- Course of Instruction
The question, what is the best method of teaching deaf-mutes, is one of very great importance, and yet one difficult to answer. It is important, inasmuch as the teacher has his pupils under his instruction but a short time comparatively, and in that time, he must teach them everything which it is desirable for them to know, without the opportunity of correcting his mistakes, if he have set out in a wrong direction, or have failed to adopt the best system of instruction. It is a difficult question to answer, because experience alone can qualify a person to decide whether this or that system is preferable, and few if any practical teachers of deaf-mutes, have been conversant with more than one mode of teaching. We may, it is true, form a pretty accurate estimate of the value of a particular system or course of instruction, by its results; but even here, there is room for mistake, and danger of erroneous conclusions: for a pupil under the best system, and in the hands of the most skillful teacher, may be so much inferior in intellect to another, not so highly favored in those respects, that his progress in a given time, shall be far less; and were this rule of judging to be strictly adopted, the better system might be made to give place to the worse. The same error might be fallen into, in case there existed a similar disparity in the teachers under the different systems: for it is obvious that the teacher of tact and skill may, by labor and perseverance, accomplish much more under an inferior system, than another under a better system, who should be destitute of the proper qualifications. Still, after suitable allowances are made, results may and must be regarded as the most conclusive evidence in favor of any system.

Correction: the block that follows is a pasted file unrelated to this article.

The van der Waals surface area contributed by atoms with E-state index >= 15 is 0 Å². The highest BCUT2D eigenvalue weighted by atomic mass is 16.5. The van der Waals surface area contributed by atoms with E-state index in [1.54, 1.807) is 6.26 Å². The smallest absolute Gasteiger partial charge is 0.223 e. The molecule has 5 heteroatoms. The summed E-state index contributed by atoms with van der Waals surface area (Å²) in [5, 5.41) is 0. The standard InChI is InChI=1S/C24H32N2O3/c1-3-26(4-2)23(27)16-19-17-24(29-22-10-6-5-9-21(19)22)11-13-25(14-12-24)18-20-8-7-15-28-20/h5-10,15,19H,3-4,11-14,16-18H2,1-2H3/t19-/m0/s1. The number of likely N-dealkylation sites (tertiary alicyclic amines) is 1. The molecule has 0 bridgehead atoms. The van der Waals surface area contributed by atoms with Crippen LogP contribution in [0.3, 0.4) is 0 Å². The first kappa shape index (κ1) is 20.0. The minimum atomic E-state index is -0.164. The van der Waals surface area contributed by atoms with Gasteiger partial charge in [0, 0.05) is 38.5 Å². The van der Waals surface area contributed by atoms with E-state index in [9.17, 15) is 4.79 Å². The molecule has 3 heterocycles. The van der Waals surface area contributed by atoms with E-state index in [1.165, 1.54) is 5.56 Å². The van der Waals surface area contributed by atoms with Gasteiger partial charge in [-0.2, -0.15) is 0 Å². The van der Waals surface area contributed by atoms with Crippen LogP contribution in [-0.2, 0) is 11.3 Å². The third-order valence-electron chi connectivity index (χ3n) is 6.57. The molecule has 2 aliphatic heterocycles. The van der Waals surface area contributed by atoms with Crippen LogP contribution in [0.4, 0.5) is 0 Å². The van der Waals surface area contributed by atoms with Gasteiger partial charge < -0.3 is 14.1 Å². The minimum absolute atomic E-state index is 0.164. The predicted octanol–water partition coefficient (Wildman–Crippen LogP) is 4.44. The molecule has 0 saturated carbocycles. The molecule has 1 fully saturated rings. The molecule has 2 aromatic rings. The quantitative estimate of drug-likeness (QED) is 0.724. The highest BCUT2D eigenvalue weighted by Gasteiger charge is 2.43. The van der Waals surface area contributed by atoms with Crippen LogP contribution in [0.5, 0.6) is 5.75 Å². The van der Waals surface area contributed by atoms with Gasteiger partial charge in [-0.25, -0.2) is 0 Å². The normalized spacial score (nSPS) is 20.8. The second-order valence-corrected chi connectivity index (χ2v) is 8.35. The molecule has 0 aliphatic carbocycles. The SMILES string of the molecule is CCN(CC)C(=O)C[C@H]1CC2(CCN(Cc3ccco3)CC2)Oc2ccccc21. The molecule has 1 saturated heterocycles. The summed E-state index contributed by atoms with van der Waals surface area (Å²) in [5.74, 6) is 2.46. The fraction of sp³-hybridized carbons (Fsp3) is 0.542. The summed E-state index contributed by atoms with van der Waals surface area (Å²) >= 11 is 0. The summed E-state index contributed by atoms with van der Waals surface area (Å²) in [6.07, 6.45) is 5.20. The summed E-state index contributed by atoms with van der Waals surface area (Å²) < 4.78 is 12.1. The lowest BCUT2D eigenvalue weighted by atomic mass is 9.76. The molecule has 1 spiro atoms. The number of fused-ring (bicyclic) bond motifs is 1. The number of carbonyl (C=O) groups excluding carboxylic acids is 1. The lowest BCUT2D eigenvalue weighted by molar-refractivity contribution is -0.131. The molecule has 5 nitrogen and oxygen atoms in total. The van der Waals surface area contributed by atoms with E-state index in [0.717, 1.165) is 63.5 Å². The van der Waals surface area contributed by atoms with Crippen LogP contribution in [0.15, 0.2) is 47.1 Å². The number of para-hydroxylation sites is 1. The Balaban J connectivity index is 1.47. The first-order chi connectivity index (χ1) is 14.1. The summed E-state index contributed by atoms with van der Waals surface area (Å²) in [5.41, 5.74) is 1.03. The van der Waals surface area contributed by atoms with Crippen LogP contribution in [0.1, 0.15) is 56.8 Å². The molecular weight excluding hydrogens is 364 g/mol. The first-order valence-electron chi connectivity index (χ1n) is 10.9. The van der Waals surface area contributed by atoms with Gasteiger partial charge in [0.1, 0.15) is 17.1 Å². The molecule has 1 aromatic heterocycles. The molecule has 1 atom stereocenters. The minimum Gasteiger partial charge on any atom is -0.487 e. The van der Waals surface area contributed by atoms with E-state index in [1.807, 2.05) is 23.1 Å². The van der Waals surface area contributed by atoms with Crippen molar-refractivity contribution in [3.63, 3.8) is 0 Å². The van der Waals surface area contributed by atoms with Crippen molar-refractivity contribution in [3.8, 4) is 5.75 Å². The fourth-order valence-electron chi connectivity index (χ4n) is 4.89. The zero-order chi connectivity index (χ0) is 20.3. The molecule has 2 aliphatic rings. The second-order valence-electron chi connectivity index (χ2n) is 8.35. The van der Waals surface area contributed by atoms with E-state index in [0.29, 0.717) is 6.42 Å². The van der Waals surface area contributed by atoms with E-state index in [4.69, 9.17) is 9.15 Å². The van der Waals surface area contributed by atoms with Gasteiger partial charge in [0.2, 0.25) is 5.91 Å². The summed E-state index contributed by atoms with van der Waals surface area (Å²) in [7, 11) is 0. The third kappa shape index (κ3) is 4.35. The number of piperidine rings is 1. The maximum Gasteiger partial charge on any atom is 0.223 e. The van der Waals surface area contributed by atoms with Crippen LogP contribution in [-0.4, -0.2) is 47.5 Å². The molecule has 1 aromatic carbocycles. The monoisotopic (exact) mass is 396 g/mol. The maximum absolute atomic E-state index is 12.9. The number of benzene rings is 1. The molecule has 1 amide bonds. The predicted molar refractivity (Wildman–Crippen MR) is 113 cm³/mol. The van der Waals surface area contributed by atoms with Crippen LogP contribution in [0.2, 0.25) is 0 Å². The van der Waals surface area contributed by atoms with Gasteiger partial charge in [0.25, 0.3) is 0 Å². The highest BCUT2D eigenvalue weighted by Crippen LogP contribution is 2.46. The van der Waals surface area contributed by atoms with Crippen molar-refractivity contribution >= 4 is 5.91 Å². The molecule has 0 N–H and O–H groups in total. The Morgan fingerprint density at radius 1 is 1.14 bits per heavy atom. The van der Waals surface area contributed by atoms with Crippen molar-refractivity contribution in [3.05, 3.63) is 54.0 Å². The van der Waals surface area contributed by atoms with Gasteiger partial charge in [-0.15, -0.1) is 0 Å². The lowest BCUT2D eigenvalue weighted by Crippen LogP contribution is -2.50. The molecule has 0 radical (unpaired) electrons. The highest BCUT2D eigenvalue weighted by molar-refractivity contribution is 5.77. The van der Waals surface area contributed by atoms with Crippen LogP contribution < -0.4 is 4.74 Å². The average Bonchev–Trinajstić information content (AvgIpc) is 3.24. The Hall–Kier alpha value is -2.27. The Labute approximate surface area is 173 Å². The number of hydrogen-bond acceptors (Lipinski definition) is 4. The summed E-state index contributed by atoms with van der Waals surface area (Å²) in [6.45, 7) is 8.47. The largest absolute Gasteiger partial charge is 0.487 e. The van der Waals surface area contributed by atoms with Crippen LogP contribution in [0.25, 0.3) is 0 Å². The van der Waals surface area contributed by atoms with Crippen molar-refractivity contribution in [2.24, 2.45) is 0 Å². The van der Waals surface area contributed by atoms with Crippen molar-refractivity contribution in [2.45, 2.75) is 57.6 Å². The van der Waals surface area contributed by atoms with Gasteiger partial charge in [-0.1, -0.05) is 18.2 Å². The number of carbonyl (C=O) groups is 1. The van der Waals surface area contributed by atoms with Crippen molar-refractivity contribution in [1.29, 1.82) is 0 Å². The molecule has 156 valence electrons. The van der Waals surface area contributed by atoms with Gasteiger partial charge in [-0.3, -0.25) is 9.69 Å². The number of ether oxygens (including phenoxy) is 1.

The writer of this article, after having been engaged twenty eight years in the business of teaching deaf-mutes, still feels incompetent to decide a question of so much importance and difficulty; and aims at nothing more in this article, than to present such views and suggestions, the result of his own experience, as may assist others in coming to a right decision of the question.
There are, at the present time, three distinct systems or modes of teaching deaf-mutes, namely, the French, the German, and the English. The French system makes use of the natural signs of the deaf and dumb as the medium of instruction, in connection with a set of conventional signs, expressive of the relations of words in a sentence, and of the changes which words admit of in respect to case, tense, number, comparison, &c., and a manual alphabet on one hand. It aims to extend and perfect the language of signs, and to give its pupils such a knowledge of written language as will answer the purpose of intercourse with those about them; and is content to leave them mutes after they are educated. The German system on the contrary uses speech as the principal means of imparting instruction, and endeavors to make all its pupils articulate like those who hear. It forbids the use of signs as far as possible, and of a manual alphabet [End Page 26] altogether, both to the teachers and the learners; requires the latter to read the lips of others when speaking to them and to reply orally; and is content with nothing short of changing the deaf-mute into a speaking and apparently a hearing person. The English system adopts an intermediate course between the German and the French. Like the latter, it makes use of signs as a means of imparting instruction, though in a less methodical way; relying more upon written language as an auxiliary to signs; and the two-handed alphabet. Like the former, it teaches articulation; not however as a means of education so much as the end. It endeavors to enable all its pupils to converse orally with others, and considers this as the principal object to be secured. Perhaps some may think that we should have extended our classification by adding to it the American...